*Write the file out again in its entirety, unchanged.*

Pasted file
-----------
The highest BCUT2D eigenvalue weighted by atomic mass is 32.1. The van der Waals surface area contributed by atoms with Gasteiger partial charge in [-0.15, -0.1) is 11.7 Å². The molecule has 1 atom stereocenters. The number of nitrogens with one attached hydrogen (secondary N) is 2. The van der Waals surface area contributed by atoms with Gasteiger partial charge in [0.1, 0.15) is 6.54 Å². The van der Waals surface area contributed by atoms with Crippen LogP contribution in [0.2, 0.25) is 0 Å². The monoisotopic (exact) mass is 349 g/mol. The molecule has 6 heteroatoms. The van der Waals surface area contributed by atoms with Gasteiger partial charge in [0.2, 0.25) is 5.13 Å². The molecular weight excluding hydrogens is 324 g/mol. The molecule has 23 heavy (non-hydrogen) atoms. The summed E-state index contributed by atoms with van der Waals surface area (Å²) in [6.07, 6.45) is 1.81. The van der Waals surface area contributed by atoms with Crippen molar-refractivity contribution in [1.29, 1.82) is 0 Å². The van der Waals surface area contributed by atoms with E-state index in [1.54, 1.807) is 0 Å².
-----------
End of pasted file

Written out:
The highest BCUT2D eigenvalue weighted by atomic mass is 32.1. The van der Waals surface area contributed by atoms with Gasteiger partial charge in [-0.15, -0.1) is 11.7 Å². The molecule has 1 atom stereocenters. The number of nitrogens with one attached hydrogen (secondary N) is 2. The van der Waals surface area contributed by atoms with Gasteiger partial charge in [0.1, 0.15) is 6.54 Å². The van der Waals surface area contributed by atoms with Crippen LogP contribution in [0.2, 0.25) is 0 Å². The monoisotopic (exact) mass is 349 g/mol. The molecule has 6 heteroatoms. The van der Waals surface area contributed by atoms with Gasteiger partial charge in [0.2, 0.25) is 5.13 Å². The molecular weight excluding hydrogens is 324 g/mol. The molecule has 23 heavy (non-hydrogen) atoms. The summed E-state index contributed by atoms with van der Waals surface area (Å²) in [6.07, 6.45) is 1.81. The van der Waals surface area contributed by atoms with Crippen molar-refractivity contribution in [1.29, 1.82) is 0 Å². The van der Waals surface area contributed by atoms with E-state index in [1.54, 1.807) is 0 Å².